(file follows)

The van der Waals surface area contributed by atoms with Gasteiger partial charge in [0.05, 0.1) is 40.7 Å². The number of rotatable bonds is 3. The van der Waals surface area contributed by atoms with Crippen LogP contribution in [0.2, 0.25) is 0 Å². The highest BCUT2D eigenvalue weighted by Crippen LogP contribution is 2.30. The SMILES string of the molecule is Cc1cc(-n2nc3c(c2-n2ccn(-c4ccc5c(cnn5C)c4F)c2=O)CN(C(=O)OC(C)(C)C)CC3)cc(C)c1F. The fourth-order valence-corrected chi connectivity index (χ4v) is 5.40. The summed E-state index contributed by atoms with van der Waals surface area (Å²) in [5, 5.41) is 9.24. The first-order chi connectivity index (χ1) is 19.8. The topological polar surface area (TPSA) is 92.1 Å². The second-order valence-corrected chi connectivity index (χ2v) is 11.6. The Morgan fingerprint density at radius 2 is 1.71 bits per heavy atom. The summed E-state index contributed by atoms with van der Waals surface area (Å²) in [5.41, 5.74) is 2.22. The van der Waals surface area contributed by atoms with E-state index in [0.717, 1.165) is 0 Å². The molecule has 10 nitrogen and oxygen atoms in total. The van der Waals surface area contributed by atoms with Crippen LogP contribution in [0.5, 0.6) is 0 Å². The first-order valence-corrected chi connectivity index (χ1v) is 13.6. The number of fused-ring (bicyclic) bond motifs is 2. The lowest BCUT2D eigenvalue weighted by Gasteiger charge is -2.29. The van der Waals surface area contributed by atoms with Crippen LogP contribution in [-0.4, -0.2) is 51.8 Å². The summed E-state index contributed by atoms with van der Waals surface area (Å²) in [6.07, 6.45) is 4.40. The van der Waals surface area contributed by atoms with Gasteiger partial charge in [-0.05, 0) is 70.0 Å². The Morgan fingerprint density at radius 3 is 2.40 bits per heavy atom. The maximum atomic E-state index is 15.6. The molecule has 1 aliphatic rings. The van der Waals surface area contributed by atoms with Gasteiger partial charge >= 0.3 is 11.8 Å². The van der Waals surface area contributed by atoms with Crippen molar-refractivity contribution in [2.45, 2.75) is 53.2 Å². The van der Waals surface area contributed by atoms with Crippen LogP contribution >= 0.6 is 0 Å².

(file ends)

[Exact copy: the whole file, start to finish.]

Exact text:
The van der Waals surface area contributed by atoms with Gasteiger partial charge in [0.05, 0.1) is 40.7 Å². The number of rotatable bonds is 3. The van der Waals surface area contributed by atoms with Crippen LogP contribution in [0.2, 0.25) is 0 Å². The highest BCUT2D eigenvalue weighted by Crippen LogP contribution is 2.30. The SMILES string of the molecule is Cc1cc(-n2nc3c(c2-n2ccn(-c4ccc5c(cnn5C)c4F)c2=O)CN(C(=O)OC(C)(C)C)CC3)cc(C)c1F. The fourth-order valence-corrected chi connectivity index (χ4v) is 5.40. The summed E-state index contributed by atoms with van der Waals surface area (Å²) in [5, 5.41) is 9.24. The first-order chi connectivity index (χ1) is 19.8. The topological polar surface area (TPSA) is 92.1 Å². The second-order valence-corrected chi connectivity index (χ2v) is 11.6. The Morgan fingerprint density at radius 2 is 1.71 bits per heavy atom. The summed E-state index contributed by atoms with van der Waals surface area (Å²) in [5.41, 5.74) is 2.22. The van der Waals surface area contributed by atoms with E-state index in [0.717, 1.165) is 0 Å². The molecule has 10 nitrogen and oxygen atoms in total. The van der Waals surface area contributed by atoms with Crippen LogP contribution in [0.5, 0.6) is 0 Å². The first-order valence-corrected chi connectivity index (χ1v) is 13.6. The number of fused-ring (bicyclic) bond motifs is 2. The lowest BCUT2D eigenvalue weighted by Gasteiger charge is -2.29. The van der Waals surface area contributed by atoms with Crippen LogP contribution in [-0.4, -0.2) is 51.8 Å². The summed E-state index contributed by atoms with van der Waals surface area (Å²) in [6.07, 6.45) is 4.40. The van der Waals surface area contributed by atoms with Gasteiger partial charge in [-0.05, 0) is 70.0 Å². The Morgan fingerprint density at radius 3 is 2.40 bits per heavy atom. The maximum atomic E-state index is 15.6. The molecule has 1 aliphatic rings. The van der Waals surface area contributed by atoms with Gasteiger partial charge >= 0.3 is 11.8 Å². The van der Waals surface area contributed by atoms with Crippen molar-refractivity contribution in [2.45, 2.75) is 53.2 Å². The van der Waals surface area contributed by atoms with Crippen LogP contribution >= 0.6 is 0 Å².